The difference between the health care systems in America and Scotland have been brought home to me over the past few months.
A holiday in Florida in November didn’t get off to the greatest of starts when our first day, due to be enjoyed in the Magic Kingdom, was instead spent in hospital after my son fell in the villa and cracked his head.
Thankfully, it would appear that he is made of rubber rather than skin and bone like the rest of us
I’ve no quibbles about the service we received – but that only came after we flashed our credit card.
Fast forward several months to my son - yes, him again – being involved in a potentially serious accident.
We rushed him to A&E at Forth Valley Royal where, despite the signs indicating a four-hour wait, he was assessed quickly and immediately whisked through to see a doctor.
Thankfully, it would appear that he is made of rubber rather than skin and bone like the rest of us and, within a couple of hours, he was allowed home.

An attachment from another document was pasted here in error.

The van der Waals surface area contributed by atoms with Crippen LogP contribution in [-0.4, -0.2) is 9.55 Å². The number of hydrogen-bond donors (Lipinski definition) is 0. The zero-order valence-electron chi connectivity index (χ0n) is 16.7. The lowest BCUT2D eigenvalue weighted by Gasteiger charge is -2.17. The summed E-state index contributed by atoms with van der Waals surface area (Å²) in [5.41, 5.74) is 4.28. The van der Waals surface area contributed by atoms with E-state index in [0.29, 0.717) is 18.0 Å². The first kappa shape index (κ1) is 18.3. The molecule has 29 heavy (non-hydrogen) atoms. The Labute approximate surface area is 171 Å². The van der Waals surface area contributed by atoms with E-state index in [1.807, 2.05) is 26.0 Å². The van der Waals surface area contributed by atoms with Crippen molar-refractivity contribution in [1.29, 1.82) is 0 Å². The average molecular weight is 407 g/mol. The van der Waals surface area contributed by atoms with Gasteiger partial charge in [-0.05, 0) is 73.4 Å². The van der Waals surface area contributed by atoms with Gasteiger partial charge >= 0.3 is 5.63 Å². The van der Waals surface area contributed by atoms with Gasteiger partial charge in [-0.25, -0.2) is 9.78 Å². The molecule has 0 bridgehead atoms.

Not only was the service at least equal to what we received in America but the doctor who treated him couldn’t have been friendlier or any more caring. She even phoned the next day just to check how he was getting on.
And, of course, not once were we asked how we would like to pay.
Obviously, as a taxpayer I contribute to the funding of the NHS but, when it comes to some of live’s most diffifcult times, no one should have to fumble around for a cheque book before they can access treatment.
I’ll avoid any comment abut Mr Trump lest I’m not allowed back in the US.